Costa Mesa's Pink Slip Spending Plan

HALVING THE WORKFORCE: Costa Mesa, California , employed a draconian strategy in coping with growing pension costs last week: It handed out pink slips to nearly half of its workers, from fire fighters to street sweepers. The city plans to outsource many services to the private sector as a way to reduce its future pension obligations, The Los Angeles Times reports , instead of taking more common cost-cutting steps, such as requiring employees to contribute more toward their retirements. One maintenance worker committed suicide by jumping from the city hall roof as the notices were being handed out on Thursday. "It's like they decided to blow up the city," Bill Folsom, a 58-year-old mechanic who got a pink slip, told The Washington Post .
REDUCED LEVERAGE FOR MANAGERS:  Illinois Governor Pat Quinn's administration is hoping to revive a proposal to strip collective bargaining rights from about 4,000 state workers who hold management positions, The State Journal-Register reports . All but a few managers are union members in Illinois; altogether, 96 percent of the state's 45,000 employees belong to unions. Collective barganing rights for rank-and-file employees would remain intact. The bill's introduction has been delayed by negotiations with the American Federation of State, County and Municipal Employees, which issued a  press release  opposing it.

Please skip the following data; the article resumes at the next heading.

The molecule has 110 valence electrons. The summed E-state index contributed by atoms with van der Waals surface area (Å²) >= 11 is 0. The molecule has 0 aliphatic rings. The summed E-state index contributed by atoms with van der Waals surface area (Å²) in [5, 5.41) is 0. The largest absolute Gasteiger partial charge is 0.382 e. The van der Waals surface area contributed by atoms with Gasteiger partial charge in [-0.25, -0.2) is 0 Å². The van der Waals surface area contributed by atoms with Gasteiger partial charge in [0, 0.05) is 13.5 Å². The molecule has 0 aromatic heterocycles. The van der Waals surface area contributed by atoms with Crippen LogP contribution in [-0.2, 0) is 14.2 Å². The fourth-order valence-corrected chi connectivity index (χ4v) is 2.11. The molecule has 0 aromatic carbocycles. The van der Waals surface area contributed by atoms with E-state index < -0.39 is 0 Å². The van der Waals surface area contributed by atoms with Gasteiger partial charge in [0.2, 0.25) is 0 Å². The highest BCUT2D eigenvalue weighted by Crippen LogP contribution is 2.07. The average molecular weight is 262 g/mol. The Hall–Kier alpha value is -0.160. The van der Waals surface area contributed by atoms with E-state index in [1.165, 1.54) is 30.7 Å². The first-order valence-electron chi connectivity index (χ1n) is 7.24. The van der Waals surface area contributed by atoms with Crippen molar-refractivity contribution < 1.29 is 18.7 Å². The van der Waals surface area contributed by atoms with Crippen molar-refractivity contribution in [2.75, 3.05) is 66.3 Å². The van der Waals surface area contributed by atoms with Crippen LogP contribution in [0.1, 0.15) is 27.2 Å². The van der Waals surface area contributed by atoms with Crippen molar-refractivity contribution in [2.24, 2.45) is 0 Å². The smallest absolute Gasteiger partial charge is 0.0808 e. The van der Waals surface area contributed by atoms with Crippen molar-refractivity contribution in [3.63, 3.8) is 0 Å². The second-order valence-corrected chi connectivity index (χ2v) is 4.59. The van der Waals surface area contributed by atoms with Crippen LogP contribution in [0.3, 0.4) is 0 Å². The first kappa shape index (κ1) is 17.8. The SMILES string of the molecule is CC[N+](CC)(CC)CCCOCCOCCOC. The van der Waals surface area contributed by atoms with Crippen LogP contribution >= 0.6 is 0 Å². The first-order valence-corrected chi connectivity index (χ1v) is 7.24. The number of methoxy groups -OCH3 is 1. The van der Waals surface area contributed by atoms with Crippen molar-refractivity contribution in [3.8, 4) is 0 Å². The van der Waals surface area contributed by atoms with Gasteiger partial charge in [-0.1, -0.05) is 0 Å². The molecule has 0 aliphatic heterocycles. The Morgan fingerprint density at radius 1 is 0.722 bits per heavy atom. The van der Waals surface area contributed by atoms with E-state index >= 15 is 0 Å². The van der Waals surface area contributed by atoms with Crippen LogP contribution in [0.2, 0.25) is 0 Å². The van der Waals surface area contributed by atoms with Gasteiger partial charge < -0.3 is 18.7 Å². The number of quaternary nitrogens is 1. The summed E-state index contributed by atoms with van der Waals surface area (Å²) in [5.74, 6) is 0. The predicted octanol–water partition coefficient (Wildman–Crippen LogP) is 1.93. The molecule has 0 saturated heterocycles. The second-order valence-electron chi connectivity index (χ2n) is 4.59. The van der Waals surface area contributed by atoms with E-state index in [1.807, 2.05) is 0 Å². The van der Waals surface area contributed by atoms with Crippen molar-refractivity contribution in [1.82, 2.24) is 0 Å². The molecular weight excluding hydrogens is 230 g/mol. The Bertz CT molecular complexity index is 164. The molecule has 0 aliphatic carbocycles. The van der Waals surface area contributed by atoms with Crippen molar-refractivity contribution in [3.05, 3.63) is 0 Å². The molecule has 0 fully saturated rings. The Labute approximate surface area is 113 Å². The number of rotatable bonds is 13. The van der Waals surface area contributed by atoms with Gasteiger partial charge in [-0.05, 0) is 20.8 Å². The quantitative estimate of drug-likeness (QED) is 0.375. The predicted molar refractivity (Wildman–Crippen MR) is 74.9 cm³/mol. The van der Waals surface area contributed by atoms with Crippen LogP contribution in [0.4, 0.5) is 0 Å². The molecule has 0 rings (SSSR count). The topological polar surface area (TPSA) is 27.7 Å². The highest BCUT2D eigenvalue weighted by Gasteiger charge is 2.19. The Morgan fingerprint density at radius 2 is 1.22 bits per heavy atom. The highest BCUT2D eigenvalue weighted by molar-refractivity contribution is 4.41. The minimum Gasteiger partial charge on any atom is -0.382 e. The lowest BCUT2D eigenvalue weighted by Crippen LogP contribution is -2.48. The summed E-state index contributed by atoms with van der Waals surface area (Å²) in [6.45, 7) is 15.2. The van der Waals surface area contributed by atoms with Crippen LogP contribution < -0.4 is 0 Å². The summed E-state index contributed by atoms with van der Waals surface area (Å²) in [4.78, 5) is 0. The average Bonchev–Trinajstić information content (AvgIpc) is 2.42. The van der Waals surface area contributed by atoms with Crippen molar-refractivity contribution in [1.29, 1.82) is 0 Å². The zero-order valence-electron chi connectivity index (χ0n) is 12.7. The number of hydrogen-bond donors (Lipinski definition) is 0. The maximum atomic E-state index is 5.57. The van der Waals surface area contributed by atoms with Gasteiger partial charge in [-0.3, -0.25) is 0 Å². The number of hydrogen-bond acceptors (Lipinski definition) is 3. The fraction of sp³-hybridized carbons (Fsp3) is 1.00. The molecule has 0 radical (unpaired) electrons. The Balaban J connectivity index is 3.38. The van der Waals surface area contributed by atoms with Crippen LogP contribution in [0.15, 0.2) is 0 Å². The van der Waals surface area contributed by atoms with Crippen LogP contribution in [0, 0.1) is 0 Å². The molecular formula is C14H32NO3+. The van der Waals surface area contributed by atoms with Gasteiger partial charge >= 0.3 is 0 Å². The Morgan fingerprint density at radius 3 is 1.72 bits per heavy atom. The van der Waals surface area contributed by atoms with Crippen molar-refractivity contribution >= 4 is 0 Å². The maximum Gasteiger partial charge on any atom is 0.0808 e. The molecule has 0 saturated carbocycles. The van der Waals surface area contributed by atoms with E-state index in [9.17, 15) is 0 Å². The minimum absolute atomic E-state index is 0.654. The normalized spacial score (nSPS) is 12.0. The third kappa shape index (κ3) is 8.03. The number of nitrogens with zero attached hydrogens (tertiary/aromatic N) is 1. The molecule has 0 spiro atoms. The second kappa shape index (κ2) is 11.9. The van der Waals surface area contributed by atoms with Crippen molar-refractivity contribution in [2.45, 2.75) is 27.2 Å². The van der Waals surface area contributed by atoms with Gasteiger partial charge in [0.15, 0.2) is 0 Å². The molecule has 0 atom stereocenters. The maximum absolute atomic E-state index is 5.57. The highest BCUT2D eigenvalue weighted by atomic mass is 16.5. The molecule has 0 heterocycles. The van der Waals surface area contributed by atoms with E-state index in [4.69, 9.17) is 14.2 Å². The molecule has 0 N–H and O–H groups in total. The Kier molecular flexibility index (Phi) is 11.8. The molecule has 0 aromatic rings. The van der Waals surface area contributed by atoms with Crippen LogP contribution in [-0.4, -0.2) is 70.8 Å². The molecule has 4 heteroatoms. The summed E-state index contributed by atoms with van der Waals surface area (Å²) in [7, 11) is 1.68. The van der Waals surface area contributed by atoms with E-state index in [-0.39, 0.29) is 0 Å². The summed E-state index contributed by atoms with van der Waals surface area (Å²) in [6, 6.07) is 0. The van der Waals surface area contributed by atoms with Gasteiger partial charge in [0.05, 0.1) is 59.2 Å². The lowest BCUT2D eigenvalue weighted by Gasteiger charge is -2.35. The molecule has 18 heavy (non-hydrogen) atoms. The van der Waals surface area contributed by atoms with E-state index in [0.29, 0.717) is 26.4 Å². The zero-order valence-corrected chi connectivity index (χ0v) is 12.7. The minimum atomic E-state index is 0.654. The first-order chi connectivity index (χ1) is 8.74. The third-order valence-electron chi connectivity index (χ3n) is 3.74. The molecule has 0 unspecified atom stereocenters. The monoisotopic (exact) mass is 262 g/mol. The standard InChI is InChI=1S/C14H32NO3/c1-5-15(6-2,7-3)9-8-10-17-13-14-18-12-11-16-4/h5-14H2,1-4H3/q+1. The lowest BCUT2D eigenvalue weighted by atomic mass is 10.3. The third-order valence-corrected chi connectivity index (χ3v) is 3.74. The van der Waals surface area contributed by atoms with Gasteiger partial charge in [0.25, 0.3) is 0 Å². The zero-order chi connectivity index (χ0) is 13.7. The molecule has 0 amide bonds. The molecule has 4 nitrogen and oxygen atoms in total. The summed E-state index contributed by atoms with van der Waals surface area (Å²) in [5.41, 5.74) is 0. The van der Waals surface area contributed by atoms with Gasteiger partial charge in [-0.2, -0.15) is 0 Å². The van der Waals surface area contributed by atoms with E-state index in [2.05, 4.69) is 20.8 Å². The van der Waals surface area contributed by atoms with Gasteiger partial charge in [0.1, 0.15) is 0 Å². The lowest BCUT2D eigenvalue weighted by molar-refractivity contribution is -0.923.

NON-NEGOTIABLE BENEFITS: A New Hampshire House committee approved a change that would give public agency executives full authority to determine employees' wages and benefits after contracts expire, the Concord Monitor reports .  Proponents say the change would give unions an incentive to negotiate in a timely matter. "If unions who couldn't agree (on a contract) knew that wages, retirement benefits and health care benefits would be at the discretion of the employer, we'd see a much more rapid settlement of contracts," Republican state Representative Neal Kurk, the legislaton's sponsor, told the Monitor .  

HE'S GOT MAIL: Questions about whether the Wisconsin legislature properly followed state open meetings laws have temporarily blocked implementation of the bill, championed by Governor Scott Walker, which rescinds collective bargaining rights for public workers. Creative use of another transparency-related measure — the state's open records law — by Isthmus , the Associated Press and the Wisconsin Center for Investigative Journalism, offers a glimpse inside the governor's inbox during the week after he unveiled his plan. Of the more than 50,000 emails Walker received that week, 62 percent were in support of the bill, while 32 percent were opposed. But about a third of Walker's support came from outside the state. A full 89 percent of the emails disagreeing with Walker came from inside Wisconsin. 

Tags: Labor